Friends of Nature, World Owl Trust and Global Owl Project
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Team Bio

The team has an intimate knowledge of the study area because they have been working in the same area for the last four years. Local community and Annapurna Conservation Area Project office also know the project team very well and have coordinated in previous research works too which makes the project local too.

Yadav Ghimirey

I am an environmental management graduate having led research expeditions in Nepal for the past six years. I also took a Post Graduate Diploma in wildlife conservation practice from WildCRU, University of Oxford, U.K., in 2014. I have been involved with Nepal Owl Festival from its first celebration. Along with the festival, being involved in conservation camps and workshops on owl conservation have sharpened my skills in working with people from different backgrounds. These interactions have also made me realize the importance of awareness programs on conservation. I have also co-authored two books on owls with Raju Acharya.

Raju Acharya

My experience on wildlife research and participatory wildlife conservation programs in Nepal adds up to more than two decades. I am voluntarily serving as country representative of World Owl Trust and Research Associate of the Global Owl Project for the conservation of owls in Nepal. I have conducted research on wolves, vulture, owls and other carnivore species of Nepal. I led the team that rediscovered wild yak Bos mutus and member of the team that recorded Asiatic golden cat Pardofelis temminckii in Nepal. I have published five peer reviewed scientific articles and four conservation books/booklets (local language) on birds/mammals of Nepal. Despite all these, I am mostly focused on owl conservation issues. I have been actively working for owl conservation, through Nepal Owl Festival, conservation camps and other similar activities, since 2008. I am also the co-author of two books on owls, "Latokosero ki Batokosero" and "Owls of Nepal", the first of its kind from Nepal. My experiences ranges from wildlife research, participatory conservation as well as in publication of conservation materials. Hence I believe I can efficiently lead to achieve the aims of the proposed project.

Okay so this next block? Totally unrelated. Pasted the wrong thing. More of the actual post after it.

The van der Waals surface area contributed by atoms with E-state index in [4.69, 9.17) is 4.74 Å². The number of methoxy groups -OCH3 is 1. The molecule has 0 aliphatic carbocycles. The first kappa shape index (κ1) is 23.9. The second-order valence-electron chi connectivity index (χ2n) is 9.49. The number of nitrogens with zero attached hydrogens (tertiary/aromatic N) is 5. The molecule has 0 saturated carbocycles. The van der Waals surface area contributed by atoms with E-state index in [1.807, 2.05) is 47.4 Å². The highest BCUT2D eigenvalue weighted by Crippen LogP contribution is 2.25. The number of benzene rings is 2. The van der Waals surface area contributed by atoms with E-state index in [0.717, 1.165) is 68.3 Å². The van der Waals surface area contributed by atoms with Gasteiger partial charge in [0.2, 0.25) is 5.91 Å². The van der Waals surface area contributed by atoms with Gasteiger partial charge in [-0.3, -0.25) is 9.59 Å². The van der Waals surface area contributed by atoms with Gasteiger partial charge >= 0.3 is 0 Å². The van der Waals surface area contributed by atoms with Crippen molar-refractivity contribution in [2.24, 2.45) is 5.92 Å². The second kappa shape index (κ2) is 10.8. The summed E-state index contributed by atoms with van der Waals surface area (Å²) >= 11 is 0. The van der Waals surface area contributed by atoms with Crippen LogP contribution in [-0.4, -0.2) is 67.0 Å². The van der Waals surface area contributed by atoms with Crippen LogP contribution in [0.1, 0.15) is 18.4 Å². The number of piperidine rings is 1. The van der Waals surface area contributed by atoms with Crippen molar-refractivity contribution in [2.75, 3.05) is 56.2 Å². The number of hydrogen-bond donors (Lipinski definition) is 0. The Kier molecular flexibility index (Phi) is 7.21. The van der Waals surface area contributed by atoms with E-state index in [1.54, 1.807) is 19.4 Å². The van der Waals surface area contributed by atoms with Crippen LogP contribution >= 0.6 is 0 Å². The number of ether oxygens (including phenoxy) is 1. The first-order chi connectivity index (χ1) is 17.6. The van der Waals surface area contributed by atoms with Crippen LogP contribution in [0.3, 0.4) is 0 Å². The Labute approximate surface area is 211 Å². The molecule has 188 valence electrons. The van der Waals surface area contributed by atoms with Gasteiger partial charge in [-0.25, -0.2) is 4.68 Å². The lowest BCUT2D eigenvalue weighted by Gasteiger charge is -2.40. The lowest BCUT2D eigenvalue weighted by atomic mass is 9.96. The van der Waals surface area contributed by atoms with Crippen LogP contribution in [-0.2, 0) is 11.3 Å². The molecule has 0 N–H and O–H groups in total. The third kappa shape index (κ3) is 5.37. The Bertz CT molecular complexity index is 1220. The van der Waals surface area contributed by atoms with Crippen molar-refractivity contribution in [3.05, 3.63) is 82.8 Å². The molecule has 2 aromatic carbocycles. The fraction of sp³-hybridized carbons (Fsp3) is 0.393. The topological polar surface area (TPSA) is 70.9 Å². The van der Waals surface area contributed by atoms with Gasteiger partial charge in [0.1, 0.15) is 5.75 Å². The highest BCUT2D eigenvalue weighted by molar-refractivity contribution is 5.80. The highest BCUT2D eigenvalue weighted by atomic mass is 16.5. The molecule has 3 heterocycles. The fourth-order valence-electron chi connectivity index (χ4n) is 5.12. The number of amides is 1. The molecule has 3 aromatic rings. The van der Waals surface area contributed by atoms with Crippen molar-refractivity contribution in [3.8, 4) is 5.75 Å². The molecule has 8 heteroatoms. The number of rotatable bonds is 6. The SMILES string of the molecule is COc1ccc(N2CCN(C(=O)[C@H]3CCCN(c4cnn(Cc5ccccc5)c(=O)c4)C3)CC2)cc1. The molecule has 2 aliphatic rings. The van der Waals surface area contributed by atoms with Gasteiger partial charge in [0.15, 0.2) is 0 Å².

Additional Information

Project Backers

  • 30Backers
  • 104%Funded
  • $2,609Total Donations
  • $86.97Average Donation